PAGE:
Should it turn out that the real issue is deterioration of insulation within the walls, then their perceptions were experiences of artifacts.

Artifacts versus facts– the difference is simply the incorporation of new information into each of their own realities.

Until the matter of the wall came into focus, thought shaped reality. After, thought reshaped reality.

As the rest of their lives were immaterial to the issue at hand, the only aspects that overlapped pertained to noise of the neighbor and being the neighbor of the other’s complaints. That is, these were the components within their shared reality– the only overlap between their individual realities.

To resolve the matter, at some point, the wall became a subject of focus.

They negotiated an additional element into their common, shared reality: the wall between their apartment units.

Once the misunderstand was resolved and the neighbors became friends, their mutually shared realities overlapped ever more.

If, however, the dilapidated wall was never resolved to be the issue and each tenant eventually moved away, any overlap between their realities would then cease. There would be nothing requiring them to negotiate as common between themselves. They’d each have their version of the story without ever again being challenged by the other. In fact, the other need not exist after that. Their realities could then continue to contradict the other.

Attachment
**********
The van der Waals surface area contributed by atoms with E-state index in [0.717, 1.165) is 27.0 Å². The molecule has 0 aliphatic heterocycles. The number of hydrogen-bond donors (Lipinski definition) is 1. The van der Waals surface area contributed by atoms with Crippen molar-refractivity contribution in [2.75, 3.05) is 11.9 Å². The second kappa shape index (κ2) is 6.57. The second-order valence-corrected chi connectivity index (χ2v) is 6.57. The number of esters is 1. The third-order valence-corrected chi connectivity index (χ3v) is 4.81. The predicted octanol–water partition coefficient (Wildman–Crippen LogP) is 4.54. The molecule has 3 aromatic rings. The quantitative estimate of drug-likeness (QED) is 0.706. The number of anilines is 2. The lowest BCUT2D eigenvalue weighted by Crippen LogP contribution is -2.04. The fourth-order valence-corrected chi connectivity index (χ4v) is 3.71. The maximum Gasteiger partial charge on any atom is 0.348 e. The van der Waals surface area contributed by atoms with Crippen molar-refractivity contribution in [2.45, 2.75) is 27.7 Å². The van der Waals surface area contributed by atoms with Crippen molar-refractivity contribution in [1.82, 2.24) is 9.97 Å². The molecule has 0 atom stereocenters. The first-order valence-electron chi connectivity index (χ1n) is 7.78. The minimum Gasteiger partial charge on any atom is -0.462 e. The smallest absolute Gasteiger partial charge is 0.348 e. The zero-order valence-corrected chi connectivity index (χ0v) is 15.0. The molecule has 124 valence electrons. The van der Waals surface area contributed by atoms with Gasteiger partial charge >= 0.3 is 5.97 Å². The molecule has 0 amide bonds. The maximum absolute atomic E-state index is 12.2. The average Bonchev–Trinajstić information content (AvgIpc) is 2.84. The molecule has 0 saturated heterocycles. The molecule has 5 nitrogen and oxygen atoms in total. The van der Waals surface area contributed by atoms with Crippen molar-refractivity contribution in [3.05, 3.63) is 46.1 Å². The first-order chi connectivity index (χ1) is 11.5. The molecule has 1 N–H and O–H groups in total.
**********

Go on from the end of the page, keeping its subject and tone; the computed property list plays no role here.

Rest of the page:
Miscommunication & Misunderstanding

In general terms, lack of negotiation between multiple mutual, contradictory realities leads to miscommunication and misunderstanding.

Anyone with even minimal life experience can relate to a single word being used by two or more people where each has a slightly different meaning or emphasis applied. This, of course, leads to confusion.

Confusion on behalf of the recipient or listener, when left without being addressed, is misunderstanding.

Confusion unchecked by the provider or speaker, when left without regard for adequate understanding by the other parties, is miscommunication.

Miscommunication and misunderstanding are variations of mutual, contradictory realities.

               *    *   *

An example from computer based virtual reality work provides some clarity regarding mutual, contradictory realities, albeit a much more silly one.

Two VR participants submerge themselves into a single environment.

Alice sees Bob as a clown, and Bob sees Alice with Little People from Celtic mythology scurrying around. Neither Bob sees himself as a clown, however, nor Alice has any indication of there being Little People anywhere.

But none of this matters.

The only important thing is that they recognize the other as Bob and Alice, respectively.